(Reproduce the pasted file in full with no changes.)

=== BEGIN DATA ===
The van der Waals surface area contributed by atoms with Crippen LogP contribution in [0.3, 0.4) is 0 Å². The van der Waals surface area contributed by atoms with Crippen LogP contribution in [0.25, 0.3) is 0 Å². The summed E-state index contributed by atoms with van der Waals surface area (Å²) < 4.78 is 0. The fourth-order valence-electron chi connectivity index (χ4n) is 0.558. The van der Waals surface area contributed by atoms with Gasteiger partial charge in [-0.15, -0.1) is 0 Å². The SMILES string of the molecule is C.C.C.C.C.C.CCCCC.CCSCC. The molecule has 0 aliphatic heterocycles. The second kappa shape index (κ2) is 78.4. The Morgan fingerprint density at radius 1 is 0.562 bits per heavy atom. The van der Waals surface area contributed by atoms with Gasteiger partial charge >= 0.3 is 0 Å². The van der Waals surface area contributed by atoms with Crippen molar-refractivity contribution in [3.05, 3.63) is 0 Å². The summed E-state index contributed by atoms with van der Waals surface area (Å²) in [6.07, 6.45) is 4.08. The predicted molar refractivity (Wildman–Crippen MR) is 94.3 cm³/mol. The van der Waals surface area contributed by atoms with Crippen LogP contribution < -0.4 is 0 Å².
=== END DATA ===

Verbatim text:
The van der Waals surface area contributed by atoms with Crippen LogP contribution in [0.3, 0.4) is 0 Å². The van der Waals surface area contributed by atoms with Crippen LogP contribution in [0.25, 0.3) is 0 Å². The summed E-state index contributed by atoms with van der Waals surface area (Å²) < 4.78 is 0. The fourth-order valence-electron chi connectivity index (χ4n) is 0.558. The van der Waals surface area contributed by atoms with Gasteiger partial charge in [-0.15, -0.1) is 0 Å². The SMILES string of the molecule is C.C.C.C.C.C.CCCCC.CCSCC. The molecule has 0 aliphatic heterocycles. The second kappa shape index (κ2) is 78.4. The Morgan fingerprint density at radius 1 is 0.562 bits per heavy atom. The van der Waals surface area contributed by atoms with Gasteiger partial charge >= 0.3 is 0 Å². The van der Waals surface area contributed by atoms with Crippen molar-refractivity contribution in [3.05, 3.63) is 0 Å². The summed E-state index contributed by atoms with van der Waals surface area (Å²) in [6.07, 6.45) is 4.08. The predicted molar refractivity (Wildman–Crippen MR) is 94.3 cm³/mol. The van der Waals surface area contributed by atoms with Crippen LogP contribution < -0.4 is 0 Å².